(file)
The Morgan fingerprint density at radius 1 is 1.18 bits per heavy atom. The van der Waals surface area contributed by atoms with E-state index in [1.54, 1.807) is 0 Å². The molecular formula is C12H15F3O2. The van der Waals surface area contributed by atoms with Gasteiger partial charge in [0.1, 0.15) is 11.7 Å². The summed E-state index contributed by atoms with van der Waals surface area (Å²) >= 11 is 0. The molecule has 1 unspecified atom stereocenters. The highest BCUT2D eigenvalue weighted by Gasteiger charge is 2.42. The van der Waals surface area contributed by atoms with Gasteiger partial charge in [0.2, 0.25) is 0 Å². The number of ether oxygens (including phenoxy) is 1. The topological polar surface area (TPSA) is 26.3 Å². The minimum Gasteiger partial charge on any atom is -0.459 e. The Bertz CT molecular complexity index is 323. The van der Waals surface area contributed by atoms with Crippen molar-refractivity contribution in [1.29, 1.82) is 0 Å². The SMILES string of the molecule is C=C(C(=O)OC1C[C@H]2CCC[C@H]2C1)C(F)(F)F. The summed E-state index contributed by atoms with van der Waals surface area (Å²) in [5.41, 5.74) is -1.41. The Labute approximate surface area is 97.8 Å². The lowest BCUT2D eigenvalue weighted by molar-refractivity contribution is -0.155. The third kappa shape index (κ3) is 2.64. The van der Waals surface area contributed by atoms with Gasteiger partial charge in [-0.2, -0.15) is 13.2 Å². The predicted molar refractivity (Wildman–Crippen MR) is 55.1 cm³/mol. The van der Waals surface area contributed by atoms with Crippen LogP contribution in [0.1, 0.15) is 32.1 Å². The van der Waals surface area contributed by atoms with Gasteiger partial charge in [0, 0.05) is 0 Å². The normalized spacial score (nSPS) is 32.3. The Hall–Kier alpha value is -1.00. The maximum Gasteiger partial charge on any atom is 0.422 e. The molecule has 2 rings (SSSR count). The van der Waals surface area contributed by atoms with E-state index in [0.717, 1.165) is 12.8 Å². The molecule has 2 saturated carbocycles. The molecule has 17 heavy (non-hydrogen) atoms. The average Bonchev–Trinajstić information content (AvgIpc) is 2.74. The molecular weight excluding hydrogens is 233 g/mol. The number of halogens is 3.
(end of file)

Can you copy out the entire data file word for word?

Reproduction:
The Morgan fingerprint density at radius 1 is 1.18 bits per heavy atom. The van der Waals surface area contributed by atoms with E-state index in [1.54, 1.807) is 0 Å². The molecular formula is C12H15F3O2. The van der Waals surface area contributed by atoms with Gasteiger partial charge in [0.1, 0.15) is 11.7 Å². The summed E-state index contributed by atoms with van der Waals surface area (Å²) >= 11 is 0. The molecule has 1 unspecified atom stereocenters. The highest BCUT2D eigenvalue weighted by Gasteiger charge is 2.42. The van der Waals surface area contributed by atoms with Gasteiger partial charge in [0.2, 0.25) is 0 Å². The number of ether oxygens (including phenoxy) is 1. The topological polar surface area (TPSA) is 26.3 Å². The minimum Gasteiger partial charge on any atom is -0.459 e. The Bertz CT molecular complexity index is 323. The van der Waals surface area contributed by atoms with Crippen molar-refractivity contribution in [1.29, 1.82) is 0 Å². The SMILES string of the molecule is C=C(C(=O)OC1C[C@H]2CCC[C@H]2C1)C(F)(F)F. The summed E-state index contributed by atoms with van der Waals surface area (Å²) in [5.41, 5.74) is -1.41. The Labute approximate surface area is 97.8 Å². The lowest BCUT2D eigenvalue weighted by molar-refractivity contribution is -0.155. The third kappa shape index (κ3) is 2.64. The van der Waals surface area contributed by atoms with Gasteiger partial charge in [-0.2, -0.15) is 13.2 Å². The predicted molar refractivity (Wildman–Crippen MR) is 55.1 cm³/mol. The van der Waals surface area contributed by atoms with Crippen LogP contribution in [0.1, 0.15) is 32.1 Å². The van der Waals surface area contributed by atoms with Gasteiger partial charge in [0, 0.05) is 0 Å². The normalized spacial score (nSPS) is 32.3. The Hall–Kier alpha value is -1.00. The maximum Gasteiger partial charge on any atom is 0.422 e. The molecule has 2 rings (SSSR count). The van der Waals surface area contributed by atoms with E-state index in [0.717, 1.165) is 12.8 Å². The molecule has 2 saturated carbocycles. The molecule has 17 heavy (non-hydrogen) atoms. The average Bonchev–Trinajstić information content (AvgIpc) is 2.74. The molecular weight excluding hydrogens is 233 g/mol. The number of halogens is 3.